With the invention of “influencer marketing”, product placement has jumped from the silver screen to the smartphone screen. But now, in Australia, the free-for-all is over. New advertising standards mean from next month brands will have to disclose their influencer marketing deals.
James, Nic and Sarah take a close look at marketing and advertising deals and why it’s important to disclose them.
Here are some key take-outs:
- Traditional media has always had to acknowledge when content is sponsored. This is clearly the regulators trying to catch up.
- Don’t social media users already innately understand product placement?
“What concerns me here is someone is trying to over-regulate this. This won’t work; this thing lives by its own rules.” — Nic
- Is influencer marketing the best way for brands — particularly small businesses — to communicate their message?
- Could this be more about the revenue concerns of traditional media?
“There’s a lot of speculation about whether or not influencer marketing works. There are no good metrics around about how it’s measured. In influencer marketing the ability to prove there was any kind of profitable customer action because somebody put up an Instagram post, it gets weaker and weaker.” — Sarah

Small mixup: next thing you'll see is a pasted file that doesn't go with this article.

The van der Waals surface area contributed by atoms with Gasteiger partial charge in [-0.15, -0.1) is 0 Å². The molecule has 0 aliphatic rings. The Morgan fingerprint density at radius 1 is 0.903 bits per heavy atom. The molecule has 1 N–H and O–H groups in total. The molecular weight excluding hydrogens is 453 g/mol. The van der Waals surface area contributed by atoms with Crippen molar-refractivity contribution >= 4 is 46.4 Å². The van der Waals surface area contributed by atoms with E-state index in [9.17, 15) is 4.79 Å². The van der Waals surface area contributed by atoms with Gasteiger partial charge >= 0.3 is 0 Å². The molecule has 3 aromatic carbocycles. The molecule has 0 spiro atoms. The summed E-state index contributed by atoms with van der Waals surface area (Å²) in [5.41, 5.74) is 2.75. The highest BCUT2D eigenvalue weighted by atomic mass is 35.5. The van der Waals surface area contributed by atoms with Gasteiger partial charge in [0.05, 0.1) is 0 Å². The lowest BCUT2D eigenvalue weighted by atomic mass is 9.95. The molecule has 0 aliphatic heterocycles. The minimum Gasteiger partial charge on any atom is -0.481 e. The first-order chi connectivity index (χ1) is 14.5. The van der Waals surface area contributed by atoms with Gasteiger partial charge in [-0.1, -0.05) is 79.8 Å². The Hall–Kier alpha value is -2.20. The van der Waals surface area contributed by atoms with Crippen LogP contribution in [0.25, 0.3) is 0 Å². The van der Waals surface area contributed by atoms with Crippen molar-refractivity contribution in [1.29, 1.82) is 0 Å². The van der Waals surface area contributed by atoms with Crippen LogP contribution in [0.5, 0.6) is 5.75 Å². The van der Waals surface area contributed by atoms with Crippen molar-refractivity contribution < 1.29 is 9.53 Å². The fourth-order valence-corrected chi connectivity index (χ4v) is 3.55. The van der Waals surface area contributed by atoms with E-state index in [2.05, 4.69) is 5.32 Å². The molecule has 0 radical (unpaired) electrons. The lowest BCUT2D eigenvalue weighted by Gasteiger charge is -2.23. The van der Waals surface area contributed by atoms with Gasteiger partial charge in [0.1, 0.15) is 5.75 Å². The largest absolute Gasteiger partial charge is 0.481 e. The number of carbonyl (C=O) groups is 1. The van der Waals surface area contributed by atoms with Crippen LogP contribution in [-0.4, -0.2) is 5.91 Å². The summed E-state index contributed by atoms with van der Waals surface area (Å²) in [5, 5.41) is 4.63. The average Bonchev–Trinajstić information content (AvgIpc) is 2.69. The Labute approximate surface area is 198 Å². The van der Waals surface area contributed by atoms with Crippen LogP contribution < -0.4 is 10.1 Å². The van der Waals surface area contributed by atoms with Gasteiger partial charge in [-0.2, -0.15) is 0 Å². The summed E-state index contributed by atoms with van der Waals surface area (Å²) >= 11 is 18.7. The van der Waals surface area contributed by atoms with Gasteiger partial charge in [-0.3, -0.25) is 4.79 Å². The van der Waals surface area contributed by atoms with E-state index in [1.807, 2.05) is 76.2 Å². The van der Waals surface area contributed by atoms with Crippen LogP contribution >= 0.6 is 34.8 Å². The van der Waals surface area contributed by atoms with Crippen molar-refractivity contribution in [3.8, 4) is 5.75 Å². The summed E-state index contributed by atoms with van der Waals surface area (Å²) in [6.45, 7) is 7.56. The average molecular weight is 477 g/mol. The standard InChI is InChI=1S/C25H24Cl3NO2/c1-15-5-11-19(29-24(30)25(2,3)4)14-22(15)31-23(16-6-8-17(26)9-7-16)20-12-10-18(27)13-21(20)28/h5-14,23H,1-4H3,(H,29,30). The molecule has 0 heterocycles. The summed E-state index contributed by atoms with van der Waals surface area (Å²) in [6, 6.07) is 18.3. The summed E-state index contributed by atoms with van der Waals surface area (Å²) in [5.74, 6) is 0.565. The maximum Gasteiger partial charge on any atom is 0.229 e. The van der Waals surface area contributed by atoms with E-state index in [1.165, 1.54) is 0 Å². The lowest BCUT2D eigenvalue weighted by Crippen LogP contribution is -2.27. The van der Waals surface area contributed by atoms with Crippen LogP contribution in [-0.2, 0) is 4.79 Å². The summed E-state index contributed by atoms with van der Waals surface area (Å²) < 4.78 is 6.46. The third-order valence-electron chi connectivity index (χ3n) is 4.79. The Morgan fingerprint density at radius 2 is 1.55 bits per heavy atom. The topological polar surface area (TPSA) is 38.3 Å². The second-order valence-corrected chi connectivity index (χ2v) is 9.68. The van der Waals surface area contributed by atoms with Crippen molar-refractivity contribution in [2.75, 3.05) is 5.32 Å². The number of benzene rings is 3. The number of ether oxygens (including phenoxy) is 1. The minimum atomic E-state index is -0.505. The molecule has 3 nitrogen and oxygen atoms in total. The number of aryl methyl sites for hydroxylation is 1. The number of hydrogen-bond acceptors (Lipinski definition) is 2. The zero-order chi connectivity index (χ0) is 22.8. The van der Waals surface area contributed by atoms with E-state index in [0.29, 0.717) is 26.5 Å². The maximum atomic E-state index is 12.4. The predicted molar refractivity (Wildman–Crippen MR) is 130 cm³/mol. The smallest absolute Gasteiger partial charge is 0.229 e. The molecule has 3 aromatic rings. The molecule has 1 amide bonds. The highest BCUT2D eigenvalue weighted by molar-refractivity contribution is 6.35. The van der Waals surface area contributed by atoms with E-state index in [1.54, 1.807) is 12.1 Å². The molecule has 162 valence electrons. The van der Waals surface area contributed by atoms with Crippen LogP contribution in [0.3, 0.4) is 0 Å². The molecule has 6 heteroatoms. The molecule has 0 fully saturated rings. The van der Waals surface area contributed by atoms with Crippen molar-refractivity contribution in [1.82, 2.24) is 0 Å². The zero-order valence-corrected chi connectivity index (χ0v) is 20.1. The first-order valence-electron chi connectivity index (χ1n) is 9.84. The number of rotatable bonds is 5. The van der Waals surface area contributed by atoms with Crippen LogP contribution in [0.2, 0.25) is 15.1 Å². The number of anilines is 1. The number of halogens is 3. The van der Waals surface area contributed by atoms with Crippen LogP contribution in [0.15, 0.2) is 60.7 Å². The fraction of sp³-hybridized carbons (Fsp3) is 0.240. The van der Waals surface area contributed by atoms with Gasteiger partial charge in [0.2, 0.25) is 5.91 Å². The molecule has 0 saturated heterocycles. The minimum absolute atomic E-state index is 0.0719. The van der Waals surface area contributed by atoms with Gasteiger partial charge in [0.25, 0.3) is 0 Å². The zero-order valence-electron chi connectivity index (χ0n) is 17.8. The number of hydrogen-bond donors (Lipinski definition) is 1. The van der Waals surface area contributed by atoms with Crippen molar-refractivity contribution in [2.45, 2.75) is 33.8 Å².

- Just because someone has a big audience, does that mean that audience is going to do something for your brand?
- There’s a question of authenticity with the audience, too. Does the influencer really believe in or use the product? What damage can it do if they get caught using a competitor’s product?
“If brands choose the right person, they can strike it lucky. They can get a lot more bang for their buck.” — James
Here are the links you might need
- Here’s an article on the new Australian advertising standards.
On My Desk
- Sarah’s recommended the book Stories that Sell by Casey Hibbard.
- Nic’s recommendation was to amplify your appearances in traditional media by reposting them to your own channels, especially YouTube.
- James talked about the ads that appeared in the Super Bowl, which “captured the conversation” by taking a very political angle.
Like what you’ve heard?
Last week the team discussed attack marketing:
And recently they spoke about diversity in marketing:
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